You can use plastic pots for your Roma tomatoes — even a five-gallon bucket with holes cut in the bottom for drainage will do — but ceramic pots and terra cotta pots are better choices and well worth the added expense for both practical and decorative reasons.
Ceramic or terra cotta containers are weighty enough to remain stable as your plants and tomatoes grow, counteracting any top-heaviness in the plants and fruits.
How to Plant Roma Tomato Seeds in Pots
Roma tomatoes can be grown from seed indoors in small containers and transplanted into the larger container in which they will mature, or seedlings can be planted directly into their final container.
However you get a seedling into its final container, you should remove its bottom leaves and set about three-quarters of the plant into the soil. Plant your Roma seedlings in loose potting soil that is well-aerated and drains effectively.
Beyond that, choose potting soil with lots of nutrients, including alfalfa and bone meal, in addition to traditional components like phosphorous, potassium, and calcium, for success in growing Roma tomatoes in pots.
How to Support Your Roma Tomato Plant
Regardless of which variety you choose for growing Roma tomatoes in pots, you’ll need to have some sort of physical support for them.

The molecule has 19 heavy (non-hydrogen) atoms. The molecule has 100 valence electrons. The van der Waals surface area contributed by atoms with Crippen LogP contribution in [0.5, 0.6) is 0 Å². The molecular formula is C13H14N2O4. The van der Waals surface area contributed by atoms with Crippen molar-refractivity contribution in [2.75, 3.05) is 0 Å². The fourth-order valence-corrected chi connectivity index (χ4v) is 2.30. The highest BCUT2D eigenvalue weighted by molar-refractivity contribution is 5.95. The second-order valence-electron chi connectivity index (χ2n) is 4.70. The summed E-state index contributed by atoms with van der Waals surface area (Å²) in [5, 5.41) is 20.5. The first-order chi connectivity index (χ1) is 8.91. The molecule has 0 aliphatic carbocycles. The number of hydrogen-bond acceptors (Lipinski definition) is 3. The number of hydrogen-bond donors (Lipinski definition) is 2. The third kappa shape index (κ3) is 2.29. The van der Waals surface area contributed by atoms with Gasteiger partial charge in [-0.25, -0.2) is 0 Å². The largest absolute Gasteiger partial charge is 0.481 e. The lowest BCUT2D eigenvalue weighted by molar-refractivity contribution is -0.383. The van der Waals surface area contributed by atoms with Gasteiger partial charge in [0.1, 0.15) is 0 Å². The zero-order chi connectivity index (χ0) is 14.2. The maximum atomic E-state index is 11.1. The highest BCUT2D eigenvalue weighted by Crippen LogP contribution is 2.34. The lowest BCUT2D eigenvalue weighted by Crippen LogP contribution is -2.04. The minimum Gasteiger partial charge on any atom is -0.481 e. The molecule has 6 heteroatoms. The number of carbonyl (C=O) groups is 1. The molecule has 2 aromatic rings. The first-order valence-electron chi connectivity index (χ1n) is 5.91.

The good news is that Romas are determinate tomatoes, meaning that they produce all of their tomatoes at one time rather than throughout a longer growing season.
As determinate tomatoes, Romas also will typically grow to only around four feet high, meaning that they can be supported by simply installing a tomato cage in the host container. Tomato cages, round metal frames that support the plant’s weight as it grows, are available at garden centers.
To install the tomato cage, push it into the soil until its metal legs contact the bottom of the container, and you’re on your way to growing Roma tomatoes in pots.
Watering and Fertilizing Roma Tomato Plants in Pots
There is a simple rule for watering your Roma tomatoes in containers. When watering, make sure the soil is saturated, and pour water into the container until it comes out of the bottom. From there, wait until the soil dries out and repeat the process.
To get the highest quality from growing Roma tomatoes in pots, fertilize the plant with a balanced mixture of nitrogen, potassium, and phosphorous.
In addition to the fertilizer, you should consider using manure and sprinkling it at the base of your plants. Organic manure is the best choice for this aspect of ensuring good yields from growing Roma tomatoes in pots.
Pests and Diseases in Roma Tomato Plants
While it might be tempting to believe that container gardening provides some protection against pests and diseases in comparison with planting in a regular garden plot, that’s not necessarily the case.